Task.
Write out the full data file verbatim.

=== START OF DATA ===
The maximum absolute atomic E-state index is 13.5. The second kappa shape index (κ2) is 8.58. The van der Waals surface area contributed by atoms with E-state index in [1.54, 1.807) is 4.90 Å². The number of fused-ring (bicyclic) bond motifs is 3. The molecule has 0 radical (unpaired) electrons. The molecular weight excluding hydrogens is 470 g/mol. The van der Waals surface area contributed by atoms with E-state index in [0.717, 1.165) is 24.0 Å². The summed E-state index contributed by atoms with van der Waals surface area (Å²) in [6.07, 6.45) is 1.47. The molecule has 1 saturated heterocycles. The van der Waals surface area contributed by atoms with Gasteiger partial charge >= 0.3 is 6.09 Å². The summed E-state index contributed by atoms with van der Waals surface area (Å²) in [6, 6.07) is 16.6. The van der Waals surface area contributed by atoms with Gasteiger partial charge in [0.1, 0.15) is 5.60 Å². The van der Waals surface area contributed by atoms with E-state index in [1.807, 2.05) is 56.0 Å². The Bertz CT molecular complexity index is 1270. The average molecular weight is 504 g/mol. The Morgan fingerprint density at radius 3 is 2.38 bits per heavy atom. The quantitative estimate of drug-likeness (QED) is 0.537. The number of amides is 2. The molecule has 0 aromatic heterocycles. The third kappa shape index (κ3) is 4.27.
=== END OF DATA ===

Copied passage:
The maximum absolute atomic E-state index is 13.5. The second kappa shape index (κ2) is 8.58. The van der Waals surface area contributed by atoms with E-state index in [1.54, 1.807) is 4.90 Å². The number of fused-ring (bicyclic) bond motifs is 3. The molecule has 0 radical (unpaired) electrons. The molecular weight excluding hydrogens is 470 g/mol. The van der Waals surface area contributed by atoms with E-state index in [0.717, 1.165) is 24.0 Å². The summed E-state index contributed by atoms with van der Waals surface area (Å²) in [6.07, 6.45) is 1.47. The molecule has 1 saturated heterocycles. The van der Waals surface area contributed by atoms with Gasteiger partial charge >= 0.3 is 6.09 Å². The summed E-state index contributed by atoms with van der Waals surface area (Å²) in [6, 6.07) is 16.6. The van der Waals surface area contributed by atoms with Gasteiger partial charge in [0.1, 0.15) is 5.60 Å². The van der Waals surface area contributed by atoms with E-state index in [1.807, 2.05) is 56.0 Å². The Bertz CT molecular complexity index is 1270. The average molecular weight is 504 g/mol. The Morgan fingerprint density at radius 3 is 2.38 bits per heavy atom. The quantitative estimate of drug-likeness (QED) is 0.537. The number of amides is 2. The molecule has 0 aromatic heterocycles. The third kappa shape index (κ3) is 4.27.